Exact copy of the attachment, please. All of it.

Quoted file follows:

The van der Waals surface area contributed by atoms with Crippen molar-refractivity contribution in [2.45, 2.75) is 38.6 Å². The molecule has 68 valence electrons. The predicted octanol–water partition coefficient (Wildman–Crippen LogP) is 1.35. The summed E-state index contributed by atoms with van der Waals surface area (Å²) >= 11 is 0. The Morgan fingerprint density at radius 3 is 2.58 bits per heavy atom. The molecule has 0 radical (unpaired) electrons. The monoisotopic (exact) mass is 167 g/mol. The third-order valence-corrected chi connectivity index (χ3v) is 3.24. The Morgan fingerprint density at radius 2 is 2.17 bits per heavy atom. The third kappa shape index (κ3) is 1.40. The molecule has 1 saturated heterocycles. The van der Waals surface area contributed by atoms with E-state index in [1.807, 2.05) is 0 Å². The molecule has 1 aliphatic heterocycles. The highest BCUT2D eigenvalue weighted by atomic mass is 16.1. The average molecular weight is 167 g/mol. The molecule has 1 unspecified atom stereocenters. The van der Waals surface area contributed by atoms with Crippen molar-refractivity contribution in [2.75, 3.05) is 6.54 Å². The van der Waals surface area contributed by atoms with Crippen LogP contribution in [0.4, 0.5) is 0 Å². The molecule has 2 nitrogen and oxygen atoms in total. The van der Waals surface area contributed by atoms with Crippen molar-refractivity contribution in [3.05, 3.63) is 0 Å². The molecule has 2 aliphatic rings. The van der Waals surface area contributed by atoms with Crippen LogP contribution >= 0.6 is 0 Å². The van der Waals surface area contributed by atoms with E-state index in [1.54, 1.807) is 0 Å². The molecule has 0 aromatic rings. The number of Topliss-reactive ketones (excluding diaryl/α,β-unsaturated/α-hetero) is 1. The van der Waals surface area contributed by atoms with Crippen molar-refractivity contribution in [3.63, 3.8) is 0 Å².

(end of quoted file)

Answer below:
The van der Waals surface area contributed by atoms with Crippen molar-refractivity contribution in [2.45, 2.75) is 38.6 Å². The molecule has 68 valence electrons. The predicted octanol–water partition coefficient (Wildman–Crippen LogP) is 1.35. The summed E-state index contributed by atoms with van der Waals surface area (Å²) >= 11 is 0. The Morgan fingerprint density at radius 3 is 2.58 bits per heavy atom. The molecule has 0 radical (unpaired) electrons. The monoisotopic (exact) mass is 167 g/mol. The third-order valence-corrected chi connectivity index (χ3v) is 3.24. The Morgan fingerprint density at radius 2 is 2.17 bits per heavy atom. The third kappa shape index (κ3) is 1.40. The molecule has 1 saturated heterocycles. The van der Waals surface area contributed by atoms with E-state index in [1.807, 2.05) is 0 Å². The molecule has 1 aliphatic heterocycles. The highest BCUT2D eigenvalue weighted by atomic mass is 16.1. The average molecular weight is 167 g/mol. The molecule has 1 unspecified atom stereocenters. The van der Waals surface area contributed by atoms with Crippen molar-refractivity contribution in [2.75, 3.05) is 6.54 Å². The van der Waals surface area contributed by atoms with Crippen LogP contribution in [0.4, 0.5) is 0 Å². The molecule has 2 nitrogen and oxygen atoms in total. The van der Waals surface area contributed by atoms with Crippen molar-refractivity contribution in [3.05, 3.63) is 0 Å². The molecule has 2 aliphatic rings. The van der Waals surface area contributed by atoms with Crippen LogP contribution >= 0.6 is 0 Å². The van der Waals surface area contributed by atoms with E-state index in [1.54, 1.807) is 0 Å². The molecule has 0 aromatic rings. The number of Topliss-reactive ketones (excluding diaryl/α,β-unsaturated/α-hetero) is 1. The van der Waals surface area contributed by atoms with Crippen molar-refractivity contribution in [3.63, 3.8) is 0 Å².